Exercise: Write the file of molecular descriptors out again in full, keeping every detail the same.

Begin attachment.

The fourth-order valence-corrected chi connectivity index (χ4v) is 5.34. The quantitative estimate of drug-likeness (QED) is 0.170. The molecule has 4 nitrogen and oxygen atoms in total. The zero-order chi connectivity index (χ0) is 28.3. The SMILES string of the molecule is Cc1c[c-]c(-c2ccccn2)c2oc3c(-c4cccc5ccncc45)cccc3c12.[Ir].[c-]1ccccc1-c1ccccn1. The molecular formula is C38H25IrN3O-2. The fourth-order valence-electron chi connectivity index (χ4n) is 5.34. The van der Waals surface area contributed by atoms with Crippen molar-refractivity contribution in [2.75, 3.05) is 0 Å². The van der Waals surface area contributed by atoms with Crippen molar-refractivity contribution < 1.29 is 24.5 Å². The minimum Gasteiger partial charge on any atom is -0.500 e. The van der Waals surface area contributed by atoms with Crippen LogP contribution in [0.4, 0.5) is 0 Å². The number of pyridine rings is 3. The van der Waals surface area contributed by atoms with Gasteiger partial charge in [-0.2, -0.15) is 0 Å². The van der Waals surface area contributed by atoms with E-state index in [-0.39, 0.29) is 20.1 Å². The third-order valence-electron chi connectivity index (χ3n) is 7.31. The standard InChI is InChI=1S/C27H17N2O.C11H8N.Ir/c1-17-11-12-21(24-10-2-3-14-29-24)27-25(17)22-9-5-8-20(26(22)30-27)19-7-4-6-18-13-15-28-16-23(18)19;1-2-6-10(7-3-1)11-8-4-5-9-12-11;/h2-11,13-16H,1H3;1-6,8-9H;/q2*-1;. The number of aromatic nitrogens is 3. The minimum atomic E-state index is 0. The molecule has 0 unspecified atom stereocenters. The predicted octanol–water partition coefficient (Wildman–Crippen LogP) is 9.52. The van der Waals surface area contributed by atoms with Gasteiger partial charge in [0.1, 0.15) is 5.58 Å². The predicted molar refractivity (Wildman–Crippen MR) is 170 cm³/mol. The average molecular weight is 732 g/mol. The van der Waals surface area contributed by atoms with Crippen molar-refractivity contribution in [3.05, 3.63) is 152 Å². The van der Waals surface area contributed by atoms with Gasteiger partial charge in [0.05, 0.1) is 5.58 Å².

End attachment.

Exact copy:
The fourth-order valence-corrected chi connectivity index (χ4v) is 5.34. The quantitative estimate of drug-likeness (QED) is 0.170. The molecule has 4 nitrogen and oxygen atoms in total. The zero-order chi connectivity index (χ0) is 28.3. The SMILES string of the molecule is Cc1c[c-]c(-c2ccccn2)c2oc3c(-c4cccc5ccncc45)cccc3c12.[Ir].[c-]1ccccc1-c1ccccn1. The molecular formula is C38H25IrN3O-2. The fourth-order valence-electron chi connectivity index (χ4n) is 5.34. The van der Waals surface area contributed by atoms with Crippen molar-refractivity contribution in [2.75, 3.05) is 0 Å². The van der Waals surface area contributed by atoms with Crippen molar-refractivity contribution < 1.29 is 24.5 Å². The minimum Gasteiger partial charge on any atom is -0.500 e. The van der Waals surface area contributed by atoms with Crippen LogP contribution in [0.4, 0.5) is 0 Å². The number of pyridine rings is 3. The van der Waals surface area contributed by atoms with Gasteiger partial charge in [-0.2, -0.15) is 0 Å². The van der Waals surface area contributed by atoms with E-state index in [-0.39, 0.29) is 20.1 Å². The third-order valence-electron chi connectivity index (χ3n) is 7.31. The standard InChI is InChI=1S/C27H17N2O.C11H8N.Ir/c1-17-11-12-21(24-10-2-3-14-29-24)27-25(17)22-9-5-8-20(26(22)30-27)19-7-4-6-18-13-15-28-16-23(18)19;1-2-6-10(7-3-1)11-8-4-5-9-12-11;/h2-11,13-16H,1H3;1-6,8-9H;/q2*-1;. The number of aromatic nitrogens is 3. The minimum atomic E-state index is 0. The molecule has 0 unspecified atom stereocenters. The predicted octanol–water partition coefficient (Wildman–Crippen LogP) is 9.52. The van der Waals surface area contributed by atoms with Gasteiger partial charge in [0.1, 0.15) is 5.58 Å². The predicted molar refractivity (Wildman–Crippen MR) is 170 cm³/mol. The average molecular weight is 732 g/mol. The van der Waals surface area contributed by atoms with Crippen molar-refractivity contribution in [3.05, 3.63) is 152 Å². The van der Waals surface area contributed by atoms with Gasteiger partial charge in [0.05, 0.1) is 5.58 Å².